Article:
Logitech hardly needs an introduction as a company. For decades, the company is omnipresent in the peripherals market. From low-cost office keyboards to advanced gaming mice and from headsets to console gamepads, the company offers numerous products for nearly every kind of system.

Successful as the company may be, Logitech’s first endeavor to release top-tier mechanical keyboards was not quite up to the company’s well-earned reputation. The first few models that the company released had certain drawbacks and failed to convince reviewers and customers alike that they were deserving of their very high retail price. Logitech however did not sit on their laurels. After the company had amassed enough feedback, they released new keyboards, some based on older models with certain corrections, and a few others based on new designs.

Today we will be having a look at Logitech’s new flagship mechanical keyboard, the G910 Orion Spectrum. It is largely based on the infamous G910 Orion Spark, essentially correcting the issues that kept the previous model from gaining traction. This review also marks our first look at a product with Logitech’s Romer-G switches, which are made by Omron and are exclusive to Logitech.

Packaging and Bundle

Logitech supplies the G910 Orion Spectrum in a wide, yet very thin cardboard box with narrow walls. The company probably tried to minimize the shipping costs of the keyboards, but the level of shipping protection is only borderline acceptable. The artwork on the box is very simple and serious, based on a good picture of the keyboard itself. Logitech bundles nothing other than a basic quick start guide alongside with the G910 Orion Spectrum.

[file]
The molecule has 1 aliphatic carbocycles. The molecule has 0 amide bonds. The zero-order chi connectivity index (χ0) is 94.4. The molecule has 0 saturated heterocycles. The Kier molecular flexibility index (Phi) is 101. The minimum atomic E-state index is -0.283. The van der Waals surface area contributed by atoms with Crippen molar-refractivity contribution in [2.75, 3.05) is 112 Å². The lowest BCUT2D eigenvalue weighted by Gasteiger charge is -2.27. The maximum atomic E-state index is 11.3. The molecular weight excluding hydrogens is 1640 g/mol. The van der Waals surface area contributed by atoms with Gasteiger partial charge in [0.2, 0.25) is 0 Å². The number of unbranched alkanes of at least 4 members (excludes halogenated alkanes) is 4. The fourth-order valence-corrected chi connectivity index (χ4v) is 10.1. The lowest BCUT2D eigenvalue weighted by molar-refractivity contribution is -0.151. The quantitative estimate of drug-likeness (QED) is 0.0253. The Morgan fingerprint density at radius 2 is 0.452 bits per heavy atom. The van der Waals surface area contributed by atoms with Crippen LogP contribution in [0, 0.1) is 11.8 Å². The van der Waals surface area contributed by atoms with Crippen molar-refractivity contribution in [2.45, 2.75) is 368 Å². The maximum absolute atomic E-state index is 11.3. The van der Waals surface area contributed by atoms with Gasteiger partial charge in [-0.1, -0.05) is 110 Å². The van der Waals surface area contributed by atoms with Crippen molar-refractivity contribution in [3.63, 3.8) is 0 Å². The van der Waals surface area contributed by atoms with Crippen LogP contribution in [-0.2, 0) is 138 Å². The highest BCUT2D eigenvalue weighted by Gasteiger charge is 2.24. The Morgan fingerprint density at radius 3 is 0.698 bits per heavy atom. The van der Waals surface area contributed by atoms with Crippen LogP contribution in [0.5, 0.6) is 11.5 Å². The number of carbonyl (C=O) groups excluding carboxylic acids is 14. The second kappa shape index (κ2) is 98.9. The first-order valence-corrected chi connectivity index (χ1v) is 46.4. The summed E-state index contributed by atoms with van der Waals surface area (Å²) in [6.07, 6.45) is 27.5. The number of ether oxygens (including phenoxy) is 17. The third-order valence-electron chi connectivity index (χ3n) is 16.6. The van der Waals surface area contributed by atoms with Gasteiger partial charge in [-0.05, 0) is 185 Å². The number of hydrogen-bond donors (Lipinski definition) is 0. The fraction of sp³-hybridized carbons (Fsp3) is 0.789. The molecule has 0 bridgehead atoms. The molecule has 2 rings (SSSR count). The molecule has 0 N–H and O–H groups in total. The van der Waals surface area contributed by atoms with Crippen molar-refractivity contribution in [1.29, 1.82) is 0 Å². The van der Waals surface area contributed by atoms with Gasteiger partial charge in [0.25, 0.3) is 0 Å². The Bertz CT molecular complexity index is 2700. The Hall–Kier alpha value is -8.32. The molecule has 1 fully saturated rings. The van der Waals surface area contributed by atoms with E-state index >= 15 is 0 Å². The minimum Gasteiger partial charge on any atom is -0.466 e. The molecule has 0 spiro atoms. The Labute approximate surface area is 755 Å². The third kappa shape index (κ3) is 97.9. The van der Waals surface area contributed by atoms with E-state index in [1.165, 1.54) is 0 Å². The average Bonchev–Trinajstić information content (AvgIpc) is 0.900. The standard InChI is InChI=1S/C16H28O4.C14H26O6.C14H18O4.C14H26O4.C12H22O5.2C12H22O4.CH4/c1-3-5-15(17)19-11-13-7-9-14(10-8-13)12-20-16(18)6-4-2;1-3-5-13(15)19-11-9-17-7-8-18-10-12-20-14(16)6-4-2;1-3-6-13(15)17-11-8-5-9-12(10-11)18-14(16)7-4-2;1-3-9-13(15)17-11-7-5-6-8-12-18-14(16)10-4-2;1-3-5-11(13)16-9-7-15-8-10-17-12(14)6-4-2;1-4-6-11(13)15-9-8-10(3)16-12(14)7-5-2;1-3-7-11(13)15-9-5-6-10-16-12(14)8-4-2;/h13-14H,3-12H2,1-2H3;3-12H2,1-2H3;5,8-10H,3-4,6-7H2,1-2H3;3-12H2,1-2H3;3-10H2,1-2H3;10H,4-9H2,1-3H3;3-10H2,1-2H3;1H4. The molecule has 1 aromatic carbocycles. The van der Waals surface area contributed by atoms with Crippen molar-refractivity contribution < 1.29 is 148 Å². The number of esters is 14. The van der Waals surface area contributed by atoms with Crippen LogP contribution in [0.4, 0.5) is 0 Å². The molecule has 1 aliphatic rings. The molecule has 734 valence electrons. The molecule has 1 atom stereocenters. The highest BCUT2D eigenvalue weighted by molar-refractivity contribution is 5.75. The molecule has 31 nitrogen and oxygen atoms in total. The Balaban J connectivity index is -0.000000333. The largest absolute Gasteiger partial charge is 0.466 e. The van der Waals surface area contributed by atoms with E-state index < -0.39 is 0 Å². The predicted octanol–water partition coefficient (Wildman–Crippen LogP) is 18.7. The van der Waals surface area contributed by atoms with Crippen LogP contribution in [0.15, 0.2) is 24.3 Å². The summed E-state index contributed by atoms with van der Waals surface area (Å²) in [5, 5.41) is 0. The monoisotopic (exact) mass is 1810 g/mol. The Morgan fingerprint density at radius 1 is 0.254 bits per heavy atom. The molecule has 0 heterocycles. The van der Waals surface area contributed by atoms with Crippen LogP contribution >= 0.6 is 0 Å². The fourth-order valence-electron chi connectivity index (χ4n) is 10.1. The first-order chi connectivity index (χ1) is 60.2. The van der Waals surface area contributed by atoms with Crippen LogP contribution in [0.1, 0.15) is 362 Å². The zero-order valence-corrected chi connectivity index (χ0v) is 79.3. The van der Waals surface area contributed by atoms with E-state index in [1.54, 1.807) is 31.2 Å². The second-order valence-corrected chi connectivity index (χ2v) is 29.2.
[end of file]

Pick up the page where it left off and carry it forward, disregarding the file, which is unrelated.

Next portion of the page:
The Logitech G910 Orion Spectrum Mechanical Gaming Keyboard
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  • klagermkii - Thursday, October 6, 2016 - link

    How much lateral wobble is there on the keys? One of the things I dislike with the Corsair K90 that I currently use is that the key caps feel very wobbly and seem to make it easier for my fingers to "slip" off the keys when I'm trying to press them.
  • BurntMyBacon - Friday, October 7, 2016 - link

    I don't have the Specturm, but I can tell you that the Spark is more stable than the K90 as far as lateral key wobble goes. I'd expect the Spectrum to be similar as they both use Romer-G switches that support the key closer to the edges rather than the middle. There is also no keyboard flex to speak of that might, in other keyboards, contribute to lateral instability. The Spark's key caps are not easy to slip off of either, but it seems many people don't like the ridges.

    I actually didn't mind the Spark's key caps after I got used to them. I found myself more accurately hitting the middle of the key and less often catching the edge. The palm rest looks to be a big improvement, though, and I'm wondering if I could acquire a spectrum palm rest for my spark. They look to have the same mount. Of course, I paid less than $100 for my Spark, and certainly don't think it is worth an extra $80 to change the keycaps and palm rest. That said, I wouldn't recommend skimping on it if the key caps bother you either. I always find it funny how much some people will spend on the internals of a computer while neglecting the three devices that make up %90+ of your interaction with the computer (Monitor, Keyboard, Mouse).